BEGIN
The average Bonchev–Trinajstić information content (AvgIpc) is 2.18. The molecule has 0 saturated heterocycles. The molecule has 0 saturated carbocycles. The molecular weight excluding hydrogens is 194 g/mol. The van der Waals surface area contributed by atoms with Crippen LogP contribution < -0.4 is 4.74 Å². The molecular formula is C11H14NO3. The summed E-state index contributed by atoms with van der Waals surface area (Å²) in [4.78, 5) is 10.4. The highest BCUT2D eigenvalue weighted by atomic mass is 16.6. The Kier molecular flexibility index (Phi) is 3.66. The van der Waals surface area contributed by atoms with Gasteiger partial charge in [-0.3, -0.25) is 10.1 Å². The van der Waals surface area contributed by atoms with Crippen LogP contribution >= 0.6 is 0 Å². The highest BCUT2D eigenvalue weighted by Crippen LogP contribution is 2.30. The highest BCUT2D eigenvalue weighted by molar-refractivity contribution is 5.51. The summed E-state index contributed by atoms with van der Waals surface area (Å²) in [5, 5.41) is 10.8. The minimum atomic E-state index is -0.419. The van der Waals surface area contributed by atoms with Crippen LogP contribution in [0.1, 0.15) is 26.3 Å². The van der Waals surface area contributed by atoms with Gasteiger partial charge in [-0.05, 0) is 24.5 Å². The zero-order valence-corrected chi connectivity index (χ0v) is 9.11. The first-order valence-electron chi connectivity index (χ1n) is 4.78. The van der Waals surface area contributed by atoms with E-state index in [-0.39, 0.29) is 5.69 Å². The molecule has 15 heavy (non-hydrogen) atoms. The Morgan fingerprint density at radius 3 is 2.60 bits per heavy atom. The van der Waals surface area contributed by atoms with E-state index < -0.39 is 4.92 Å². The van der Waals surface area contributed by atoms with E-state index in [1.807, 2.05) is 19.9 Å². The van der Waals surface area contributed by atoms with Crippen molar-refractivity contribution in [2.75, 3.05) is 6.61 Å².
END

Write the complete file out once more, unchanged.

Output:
The average Bonchev–Trinajstić information content (AvgIpc) is 2.18. The molecule has 0 saturated heterocycles. The molecule has 0 saturated carbocycles. The molecular weight excluding hydrogens is 194 g/mol. The van der Waals surface area contributed by atoms with Crippen LogP contribution < -0.4 is 4.74 Å². The molecular formula is C11H14NO3. The summed E-state index contributed by atoms with van der Waals surface area (Å²) in [4.78, 5) is 10.4. The highest BCUT2D eigenvalue weighted by atomic mass is 16.6. The Kier molecular flexibility index (Phi) is 3.66. The van der Waals surface area contributed by atoms with Gasteiger partial charge in [-0.3, -0.25) is 10.1 Å². The van der Waals surface area contributed by atoms with Crippen LogP contribution >= 0.6 is 0 Å². The highest BCUT2D eigenvalue weighted by Crippen LogP contribution is 2.30. The highest BCUT2D eigenvalue weighted by molar-refractivity contribution is 5.51. The summed E-state index contributed by atoms with van der Waals surface area (Å²) in [5, 5.41) is 10.8. The minimum atomic E-state index is -0.419. The van der Waals surface area contributed by atoms with Crippen LogP contribution in [0.1, 0.15) is 26.3 Å². The van der Waals surface area contributed by atoms with Gasteiger partial charge in [-0.05, 0) is 24.5 Å². The zero-order valence-corrected chi connectivity index (χ0v) is 9.11. The first-order valence-electron chi connectivity index (χ1n) is 4.78. The van der Waals surface area contributed by atoms with E-state index in [-0.39, 0.29) is 5.69 Å². The molecule has 15 heavy (non-hydrogen) atoms. The Morgan fingerprint density at radius 3 is 2.60 bits per heavy atom. The van der Waals surface area contributed by atoms with E-state index < -0.39 is 4.92 Å². The van der Waals surface area contributed by atoms with E-state index in [1.807, 2.05) is 19.9 Å². The van der Waals surface area contributed by atoms with Crippen molar-refractivity contribution in [2.75, 3.05) is 6.61 Å².